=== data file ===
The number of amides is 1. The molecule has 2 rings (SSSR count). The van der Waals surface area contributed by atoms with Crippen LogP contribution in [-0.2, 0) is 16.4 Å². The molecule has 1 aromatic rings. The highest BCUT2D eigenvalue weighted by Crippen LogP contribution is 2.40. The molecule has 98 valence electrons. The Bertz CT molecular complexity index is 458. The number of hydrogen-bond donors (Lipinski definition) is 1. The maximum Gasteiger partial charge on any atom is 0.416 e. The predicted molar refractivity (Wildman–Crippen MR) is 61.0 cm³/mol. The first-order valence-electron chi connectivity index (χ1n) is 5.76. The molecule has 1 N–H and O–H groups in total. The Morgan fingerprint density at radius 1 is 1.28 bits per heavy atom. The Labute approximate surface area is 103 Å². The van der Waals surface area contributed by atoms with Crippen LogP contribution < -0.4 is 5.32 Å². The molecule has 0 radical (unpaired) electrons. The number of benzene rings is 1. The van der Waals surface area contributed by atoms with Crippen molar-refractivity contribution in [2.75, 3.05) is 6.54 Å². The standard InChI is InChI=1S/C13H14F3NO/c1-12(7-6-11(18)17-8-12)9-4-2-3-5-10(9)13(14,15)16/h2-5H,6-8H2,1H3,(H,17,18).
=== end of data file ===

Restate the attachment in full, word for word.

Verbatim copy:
The number of amides is 1. The molecule has 2 rings (SSSR count). The van der Waals surface area contributed by atoms with Crippen LogP contribution in [-0.2, 0) is 16.4 Å². The molecule has 1 aromatic rings. The highest BCUT2D eigenvalue weighted by Crippen LogP contribution is 2.40. The molecule has 98 valence electrons. The Bertz CT molecular complexity index is 458. The number of hydrogen-bond donors (Lipinski definition) is 1. The maximum Gasteiger partial charge on any atom is 0.416 e. The predicted molar refractivity (Wildman–Crippen MR) is 61.0 cm³/mol. The first-order valence-electron chi connectivity index (χ1n) is 5.76. The molecule has 1 N–H and O–H groups in total. The Morgan fingerprint density at radius 1 is 1.28 bits per heavy atom. The Labute approximate surface area is 103 Å². The van der Waals surface area contributed by atoms with Crippen LogP contribution < -0.4 is 5.32 Å². The molecule has 0 radical (unpaired) electrons. The number of benzene rings is 1. The van der Waals surface area contributed by atoms with Crippen molar-refractivity contribution in [2.75, 3.05) is 6.54 Å². The standard InChI is InChI=1S/C13H14F3NO/c1-12(7-6-11(18)17-8-12)9-4-2-3-5-10(9)13(14,15)16/h2-5H,6-8H2,1H3,(H,17,18).